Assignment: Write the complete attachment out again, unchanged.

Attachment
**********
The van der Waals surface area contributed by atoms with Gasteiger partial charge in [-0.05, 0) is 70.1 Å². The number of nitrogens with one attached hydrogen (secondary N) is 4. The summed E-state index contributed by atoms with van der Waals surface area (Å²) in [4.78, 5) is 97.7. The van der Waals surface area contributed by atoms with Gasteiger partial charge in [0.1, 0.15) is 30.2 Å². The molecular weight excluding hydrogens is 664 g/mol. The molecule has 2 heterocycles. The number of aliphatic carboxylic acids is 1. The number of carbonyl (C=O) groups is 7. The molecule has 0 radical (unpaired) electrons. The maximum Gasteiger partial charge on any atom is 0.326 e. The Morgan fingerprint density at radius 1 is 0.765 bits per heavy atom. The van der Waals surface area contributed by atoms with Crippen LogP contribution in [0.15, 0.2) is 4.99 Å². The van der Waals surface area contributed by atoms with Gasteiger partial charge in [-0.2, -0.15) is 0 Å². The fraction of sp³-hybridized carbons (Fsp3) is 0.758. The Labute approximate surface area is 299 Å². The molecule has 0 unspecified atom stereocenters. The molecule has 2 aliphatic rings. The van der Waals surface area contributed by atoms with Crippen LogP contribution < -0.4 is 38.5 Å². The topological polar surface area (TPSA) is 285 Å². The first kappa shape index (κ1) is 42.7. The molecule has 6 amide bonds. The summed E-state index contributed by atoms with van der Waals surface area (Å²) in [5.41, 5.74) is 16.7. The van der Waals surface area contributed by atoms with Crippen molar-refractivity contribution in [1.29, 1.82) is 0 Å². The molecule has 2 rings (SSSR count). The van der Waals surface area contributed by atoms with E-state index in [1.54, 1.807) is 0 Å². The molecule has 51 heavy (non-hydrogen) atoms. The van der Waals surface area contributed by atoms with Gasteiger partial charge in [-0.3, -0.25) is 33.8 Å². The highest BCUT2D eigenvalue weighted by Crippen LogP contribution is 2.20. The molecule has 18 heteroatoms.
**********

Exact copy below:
The van der Waals surface area contributed by atoms with Gasteiger partial charge in [-0.05, 0) is 70.1 Å². The number of nitrogens with one attached hydrogen (secondary N) is 4. The summed E-state index contributed by atoms with van der Waals surface area (Å²) in [4.78, 5) is 97.7. The van der Waals surface area contributed by atoms with Gasteiger partial charge in [0.1, 0.15) is 30.2 Å². The molecular weight excluding hydrogens is 664 g/mol. The molecule has 2 heterocycles. The number of aliphatic carboxylic acids is 1. The number of carbonyl (C=O) groups is 7. The molecule has 0 radical (unpaired) electrons. The maximum Gasteiger partial charge on any atom is 0.326 e. The Morgan fingerprint density at radius 1 is 0.765 bits per heavy atom. The van der Waals surface area contributed by atoms with Crippen LogP contribution in [0.15, 0.2) is 4.99 Å². The van der Waals surface area contributed by atoms with Gasteiger partial charge in [-0.2, -0.15) is 0 Å². The fraction of sp³-hybridized carbons (Fsp3) is 0.758. The Labute approximate surface area is 299 Å². The molecule has 0 unspecified atom stereocenters. The molecule has 2 aliphatic rings. The van der Waals surface area contributed by atoms with Crippen LogP contribution < -0.4 is 38.5 Å². The topological polar surface area (TPSA) is 285 Å². The first kappa shape index (κ1) is 42.7. The molecule has 6 amide bonds. The summed E-state index contributed by atoms with van der Waals surface area (Å²) in [5.41, 5.74) is 16.7. The van der Waals surface area contributed by atoms with Crippen molar-refractivity contribution in [1.29, 1.82) is 0 Å². The molecule has 2 rings (SSSR count). The van der Waals surface area contributed by atoms with E-state index in [1.54, 1.807) is 0 Å². The molecule has 51 heavy (non-hydrogen) atoms. The van der Waals surface area contributed by atoms with Gasteiger partial charge in [-0.3, -0.25) is 33.8 Å². The highest BCUT2D eigenvalue weighted by Crippen LogP contribution is 2.20. The molecule has 18 heteroatoms.